I have learned so much over the years, about the impact of our parenting on our kids. Our words, actions, beliefs and values contribute significantly to the development of our children. They are a product of their upbringing. No child is a bad child. I believe we are all born as lovable, capable children with opportunities ahead of us.
It is what we learn from our parents or caregivers that shapes who we will become as adults.
How well have we taught our kids to cope with life’s ups and downs, handle conflict, respond to change, make decisions, solve problems, be resourceful, accountable, respectful and responsible? Some parents teach these very specific life skills, while others don’t even think about them. Our kids learn a lot by observing their parents who are their role models.
Sadly, there are many parents who inadvertently harm their children’s self worth by being dysfunctional themselves. The parents may not even realize that their behavior is in fact, destructive to their child’s well being.
If the parent’s needs weren’t met in their childhood, they will have their own self worth issues and insecurities, which will inevitably show up when they attempt to parent their children. The cycle will continue. The family legacy will live on.
Parents need to put their children’s well being first while they are growing and developing. Parents need to ensure and advocate for the children’s needs because they are too young and lack the capacity to do so on their own.
There are many ways to positively impact our children. Here are some examples:
Self Awareness As A Parent
- Look in the mirror – what are your strengths and limitations as a parent?
- What behaviors are you demonstrating that could be harming your children emotionally or physically?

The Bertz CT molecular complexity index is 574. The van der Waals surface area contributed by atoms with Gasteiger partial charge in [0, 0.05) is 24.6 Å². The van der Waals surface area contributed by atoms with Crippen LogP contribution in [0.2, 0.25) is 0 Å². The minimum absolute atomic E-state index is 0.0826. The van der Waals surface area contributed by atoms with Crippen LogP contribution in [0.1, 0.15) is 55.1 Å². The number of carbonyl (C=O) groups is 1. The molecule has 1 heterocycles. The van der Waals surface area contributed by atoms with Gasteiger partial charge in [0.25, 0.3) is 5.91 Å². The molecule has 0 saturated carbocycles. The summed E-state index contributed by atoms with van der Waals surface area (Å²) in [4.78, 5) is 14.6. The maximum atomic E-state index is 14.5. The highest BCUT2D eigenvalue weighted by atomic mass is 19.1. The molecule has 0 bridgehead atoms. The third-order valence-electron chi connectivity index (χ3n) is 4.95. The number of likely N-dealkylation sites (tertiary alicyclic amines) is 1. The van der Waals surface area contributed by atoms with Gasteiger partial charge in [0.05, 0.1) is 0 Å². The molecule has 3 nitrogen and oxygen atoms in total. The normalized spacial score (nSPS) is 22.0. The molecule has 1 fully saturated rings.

- What type of professional support have you sought out to stop this behavior?
- Kids will tell you what they need from you
- Do you hear what they are telling you from their perspective or are you listening through your own view?
- When listening to your kids, put aside your own agenda
- Acknowledge their perspective
- Give your kids some guidelines and stick to them
- Teach them to respect rules and other people
- Teach them the importance of boundaries and how to set some of their own
- Have your children take on a responsibility appropriate for their age (you can give them options or they can choose)
- Recognize their effort and consistency in carrying out that responsibility
- Provide encouragement when they make a mistake
- Have and apply consequences if they do not follow through
- When your children fail, can’t fulfill their obligations or are struggling through something – do not step in and take over
- Do not enable them to perpetuate unhealthy behaviors by fixing their problems for them
- Allow them to experience the impact of their actions
- Let them fall, let them deal with the consequences and in doing so, they will build self esteem around their ability to resolve their own issues
- Teach them the fundamental life skills to handle their own problems and give them the space and support to practice and learn on their own
- Let your children know you love them
- Spend time with them
- Smile at them, acknowledge who they are
- Let them now they are important to you
- Let them know they are lovable just because they exist